Spotting missing insulation

A couple of groups have asked about how to check whether they have insulation and specifically about thermal imaging. We’re happy to receive improvements to what we’ve told them.

Some of our more modern buildings are asking about how to check whether they have insulation. It’s fairly common to have installation marked on the architectural diagrams for buildings from, say, the 1990s onwards but for it never to have been installed. Often the people putting the building together are hired by the day by subcontractors to the main contractor. They still needed to get their job done even if the pile of insulation wasn’t there or was somewhere hidden on the day, and if a job was running late, they may have only thrown it in the easy bits. That won’t always be obvious to the main contractor or the local authority when they sign off on the building.

We’ve already provided information about the pitfalls in interpreting thermal images and suggest you read that:

Thermal imaging – is it useful? – HeatHack

Given care, though, they can be used to spot missing patches in the insulation. As long as you keep in mind that this link is biased – it’s funded through affiliate links – this discusses insulation specifically:

The main points are avoiding windy days and that you need about a 10C difference between inside and outside – so you may want to wait until autumn if you’re borrowing a camera. Unfortunately, this isn’t something we have available for loan. Some local councils and green networks do.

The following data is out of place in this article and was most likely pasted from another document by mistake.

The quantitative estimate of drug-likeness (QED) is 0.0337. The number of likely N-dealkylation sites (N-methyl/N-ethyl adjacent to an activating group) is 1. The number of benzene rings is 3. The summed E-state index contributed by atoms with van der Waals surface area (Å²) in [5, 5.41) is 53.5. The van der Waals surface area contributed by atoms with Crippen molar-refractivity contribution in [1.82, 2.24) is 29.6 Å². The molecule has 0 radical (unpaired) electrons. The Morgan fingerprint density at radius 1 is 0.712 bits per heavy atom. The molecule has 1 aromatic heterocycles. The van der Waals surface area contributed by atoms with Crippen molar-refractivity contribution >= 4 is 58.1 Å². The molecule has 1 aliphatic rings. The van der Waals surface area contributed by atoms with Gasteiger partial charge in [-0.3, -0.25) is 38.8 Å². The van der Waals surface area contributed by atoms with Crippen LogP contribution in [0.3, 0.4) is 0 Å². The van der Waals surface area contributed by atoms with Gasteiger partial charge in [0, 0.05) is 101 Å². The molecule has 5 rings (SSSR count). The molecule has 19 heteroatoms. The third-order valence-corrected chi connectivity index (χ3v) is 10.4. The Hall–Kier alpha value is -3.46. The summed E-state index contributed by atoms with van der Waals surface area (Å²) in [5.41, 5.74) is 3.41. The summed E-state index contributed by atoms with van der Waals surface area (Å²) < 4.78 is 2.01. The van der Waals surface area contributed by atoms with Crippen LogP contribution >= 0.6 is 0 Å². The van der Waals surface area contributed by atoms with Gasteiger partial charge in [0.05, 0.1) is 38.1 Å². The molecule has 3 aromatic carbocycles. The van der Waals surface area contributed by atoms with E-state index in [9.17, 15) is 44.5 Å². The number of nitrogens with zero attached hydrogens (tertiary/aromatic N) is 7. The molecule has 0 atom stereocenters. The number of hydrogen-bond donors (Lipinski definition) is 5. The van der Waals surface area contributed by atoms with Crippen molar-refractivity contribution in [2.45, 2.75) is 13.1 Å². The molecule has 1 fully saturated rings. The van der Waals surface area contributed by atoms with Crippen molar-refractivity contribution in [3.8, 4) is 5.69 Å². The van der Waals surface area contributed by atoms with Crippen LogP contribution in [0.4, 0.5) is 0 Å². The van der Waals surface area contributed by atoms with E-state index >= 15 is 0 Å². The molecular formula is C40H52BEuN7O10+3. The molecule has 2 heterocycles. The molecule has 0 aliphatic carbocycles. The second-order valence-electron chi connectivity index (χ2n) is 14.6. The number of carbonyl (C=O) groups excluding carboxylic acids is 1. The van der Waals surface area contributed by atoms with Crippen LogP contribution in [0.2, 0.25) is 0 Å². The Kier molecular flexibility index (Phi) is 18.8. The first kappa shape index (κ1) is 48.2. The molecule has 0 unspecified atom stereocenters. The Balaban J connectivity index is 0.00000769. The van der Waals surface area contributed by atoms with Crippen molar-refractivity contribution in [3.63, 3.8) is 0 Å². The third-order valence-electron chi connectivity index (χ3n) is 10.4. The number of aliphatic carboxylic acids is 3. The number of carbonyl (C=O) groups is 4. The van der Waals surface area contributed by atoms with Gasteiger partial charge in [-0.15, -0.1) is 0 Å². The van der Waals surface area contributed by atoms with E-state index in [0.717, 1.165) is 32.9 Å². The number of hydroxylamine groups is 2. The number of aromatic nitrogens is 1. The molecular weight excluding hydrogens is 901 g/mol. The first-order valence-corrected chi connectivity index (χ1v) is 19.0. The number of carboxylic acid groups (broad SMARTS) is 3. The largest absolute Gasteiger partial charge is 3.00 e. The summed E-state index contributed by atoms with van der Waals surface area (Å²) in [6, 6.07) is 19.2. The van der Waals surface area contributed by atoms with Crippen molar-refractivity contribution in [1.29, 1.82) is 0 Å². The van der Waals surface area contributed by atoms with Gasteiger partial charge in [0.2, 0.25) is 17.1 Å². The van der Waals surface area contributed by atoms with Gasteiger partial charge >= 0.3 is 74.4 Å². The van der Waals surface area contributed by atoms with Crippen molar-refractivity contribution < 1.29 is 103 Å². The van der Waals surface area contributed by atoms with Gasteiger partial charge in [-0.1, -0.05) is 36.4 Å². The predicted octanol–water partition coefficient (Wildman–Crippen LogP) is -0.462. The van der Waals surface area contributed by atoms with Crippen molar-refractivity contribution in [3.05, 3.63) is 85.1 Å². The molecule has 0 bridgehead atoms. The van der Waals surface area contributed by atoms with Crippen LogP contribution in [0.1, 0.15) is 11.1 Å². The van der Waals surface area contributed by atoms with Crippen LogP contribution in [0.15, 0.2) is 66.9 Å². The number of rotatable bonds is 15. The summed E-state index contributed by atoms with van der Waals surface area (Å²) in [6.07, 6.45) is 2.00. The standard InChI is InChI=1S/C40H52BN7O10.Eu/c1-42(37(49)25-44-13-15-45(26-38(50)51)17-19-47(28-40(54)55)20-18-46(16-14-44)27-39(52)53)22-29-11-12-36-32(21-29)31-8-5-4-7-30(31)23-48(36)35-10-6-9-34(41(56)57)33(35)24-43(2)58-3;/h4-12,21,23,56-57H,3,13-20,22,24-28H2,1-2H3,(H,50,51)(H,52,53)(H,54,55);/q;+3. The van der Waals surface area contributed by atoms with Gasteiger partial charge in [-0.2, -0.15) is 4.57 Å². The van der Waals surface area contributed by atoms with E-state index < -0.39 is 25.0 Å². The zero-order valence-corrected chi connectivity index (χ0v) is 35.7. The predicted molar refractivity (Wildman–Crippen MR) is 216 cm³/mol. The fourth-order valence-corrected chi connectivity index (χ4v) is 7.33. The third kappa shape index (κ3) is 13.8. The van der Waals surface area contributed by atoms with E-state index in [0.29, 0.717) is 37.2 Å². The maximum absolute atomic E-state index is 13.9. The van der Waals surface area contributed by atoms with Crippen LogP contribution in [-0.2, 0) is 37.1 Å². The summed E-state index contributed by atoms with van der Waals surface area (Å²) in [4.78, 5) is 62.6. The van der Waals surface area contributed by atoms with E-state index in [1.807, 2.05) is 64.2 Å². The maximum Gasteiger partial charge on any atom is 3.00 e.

We don’t know if cameras are useful if the insulation could be missing completely. We know in theory how the thermal modelling to make an educated guess would work, but it’s tricky to pull off, especially without access to the expensive software the professionals use. It also probably takes a more detailed site survey than what we have the groups do in session 2, and it certainly takes good meter readings. That’s all way beyond the call of duty for our engineers!

If you can find no mention of insulation in original building documentation or in the property committee or finance archives, that’s pretty clear evidence that there isn’t any. Groups that were organised about getting insulation retrofitted are generally also good at record-keeping. If there should be insulation and you think there isn’t, we think there are some other tricks that get used to look, like having an electrician look behind the electrical sockets and in access hatches. Perhaps this is something where our engineers can make suggestions to us. We don’t want anyone to violate our Health and Safety rules, though. In our programme, the group’s planning process would note the concern and action it for a professional.